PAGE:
Cory McOrmond's family, (left to right) father Rocky, mother Barb, and sister Shanna, stand next to "Cory's Run" in early March 2014 at Red Mountain Resort, Rossland, B.C. The resort named the hill after Cory who formerly worked at the resort as a snowboarding instructor. "I mean, he's gone but he still makes us proud," Barb said of her son. 

Sentencing postponements difficult to deal with

Barbara McOrmond can recall every detail of the summer day in 2012 when police told her Cory, her 22-year-old son, had been hit by a vehicle in a Grande Prairie parking lot and left to die.

“I guess it would be when I have two RCMP officers at my door with someone from victim services and I remember standing in my living room and saying to the RCMP, ‘Are you sure it’s Cory? You know, did he get mugged? Did someone steal his wallet?’” said McOrmond.

“There’s the instant - it can’t be, it can’t be happening to us. You know, you see this on the news and it always happens to someone else.”

In April 2012, Cory moved north to Grande Prairie from Trail, B.C. where he lived with his parents, Rocky and Barbara and sister Shanna, 28.

He was a competitive snowboarder and instructor, who left the hills for a position with Trican Well Services where he earned his Class 1 driver’s licence. He loved every minute spent at his new job, said McOrmond.

“He had found a really good job where he could support himself. His girlfriend Tianna Page had moved up in May of 2012 and they were starting their lives,” she said.

Together for two years, the couple’s plans instantly halted with Cory’s sudden death.

“They had actually had – they picked out an engagement ring and had set it aside and they were just waiting for Cory’s next paycheque and they would have been engaged,” said McOrmond.

On the night of Aug. 25, 2012, Cory went out to have a few drinks at a Grande Prairie bar and never made it home.

That night at an RCMP traffic stop two people told police they saw an injured male in Prairie Haven Motel’s parking lot located in the north-end of the city.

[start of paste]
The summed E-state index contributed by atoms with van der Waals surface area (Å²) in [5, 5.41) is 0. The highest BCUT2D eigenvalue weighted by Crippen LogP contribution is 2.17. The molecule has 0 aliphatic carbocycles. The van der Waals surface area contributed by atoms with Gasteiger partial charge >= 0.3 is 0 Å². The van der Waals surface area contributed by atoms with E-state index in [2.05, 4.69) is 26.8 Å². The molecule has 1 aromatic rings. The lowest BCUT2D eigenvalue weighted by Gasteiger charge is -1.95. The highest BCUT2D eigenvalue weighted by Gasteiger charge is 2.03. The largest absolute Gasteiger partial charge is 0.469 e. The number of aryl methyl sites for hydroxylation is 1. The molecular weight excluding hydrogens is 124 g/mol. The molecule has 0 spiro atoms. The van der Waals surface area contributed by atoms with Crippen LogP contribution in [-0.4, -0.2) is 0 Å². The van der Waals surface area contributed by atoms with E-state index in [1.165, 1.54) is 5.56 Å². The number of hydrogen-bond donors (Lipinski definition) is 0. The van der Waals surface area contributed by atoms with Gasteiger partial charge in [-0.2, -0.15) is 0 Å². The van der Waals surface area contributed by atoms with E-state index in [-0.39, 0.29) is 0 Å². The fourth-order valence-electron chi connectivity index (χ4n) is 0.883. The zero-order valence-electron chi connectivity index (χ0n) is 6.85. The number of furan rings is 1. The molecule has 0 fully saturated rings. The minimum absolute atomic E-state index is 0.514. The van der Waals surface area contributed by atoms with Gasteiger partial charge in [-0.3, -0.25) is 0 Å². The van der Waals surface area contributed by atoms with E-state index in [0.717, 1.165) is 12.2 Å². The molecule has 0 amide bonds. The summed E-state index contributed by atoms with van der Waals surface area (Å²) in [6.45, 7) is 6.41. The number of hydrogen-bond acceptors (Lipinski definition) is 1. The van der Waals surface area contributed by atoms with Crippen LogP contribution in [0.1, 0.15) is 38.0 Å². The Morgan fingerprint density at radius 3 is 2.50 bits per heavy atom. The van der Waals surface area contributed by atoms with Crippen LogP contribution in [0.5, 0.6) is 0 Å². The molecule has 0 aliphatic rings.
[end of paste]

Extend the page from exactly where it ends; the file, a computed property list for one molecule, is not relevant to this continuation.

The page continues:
Cory was taken to hospital and later that day died. The medical examiner ruled the death was of an unnatural cause.

It wasn’t until Oct. 25, 2012 that an anonymous tip to Crime Stoppers led to the arrest of a then 50-year-old Grande Prairie man.

Police charged Norman Vike with criminal negligence causing death, failure to stop at the scene of an accident, possession of property obtained by a crime, operating a motor vehicle without subsisting operators licence, operating a motor vehicle without insurance, and operating a motor vehicle without subsisting certificate of registration.

Vike eventually pleaded guilty to the Criminal Code charge of failing to stop at the scene of an accident.

All other charges were withdrawn.

“I know Cory was drinking. You know, I can’t say about Norman Vike, I have to keep my opinion of that quiet, but Cory was walking, not driving. He was walking home,” said McOrmond.

Cory is believed to have cut through the parking lot on his way home. RCMP told McOrmond Cory left the bar at 2 a.m. and was found injured about 20 minutes later.

McOrmond is still reeling over the thought of her son being left for dead.

“You know, he left our son in that parking lot. He made no attempt to call 911, he made no attempt to see – he could have phoned 911 anonymously but he chose not to,” said McOrmond.

Nearly three years to the date of his death, the McOrmond family is still waiting for Vike to be sentenced.

“Then we had to start dealing with the court dates and we had three court dates that were adjourned. And,Dec.19 of 2012 was when a trial date was set and that was Oct. 24, 2013,” she said.

About a week before the trial Vike changed his plea to guilty.

“And then he changes his plea, which in some ways was a relief that he changed his plea to guilty because he was acknowledging what he had done – hit-and-run and leaving the scene. He acknowledged, ‘Yes, I did that.’” she said.

The sentencing was scheduled for Jan. 22 but was postponed to March 17 as Vike was in custody on an unrelated charge in Kamloops, B.C.

In March, his sentencing was pushed over for another week and then again to May 20, 2014 because, as Vike’s legal representation explained to the court, he is attending an expensive and lengthy treatment program on Vancouver Island, B.C.

No further details have been provided about the program.

Coupled with the fear that Vike’s involvement in a treatment program will reduce his punishment, is the McOrmond family’s inability to get closure due to ever-adjourning sentencing dates.

“It’s like you take five steps forward and then it’s 10 steps back when you hear about the postponements,” she said.

In the meantime, the McOrmond’s are trying to achieve some normalcy.

“We’re getting ready to go to Maui with Shanna and it’s trying to be able to go and enjoy yourself and not feel the guilt about being happy,” said McOrmond.

“Because, it’s part of something that you go through is, you shouldn’t feel happy. It’s a struggle every day.”

Source: Grand Prairie Daily Herald Tribune


Last updated on: 2014-08-23 | Link to this post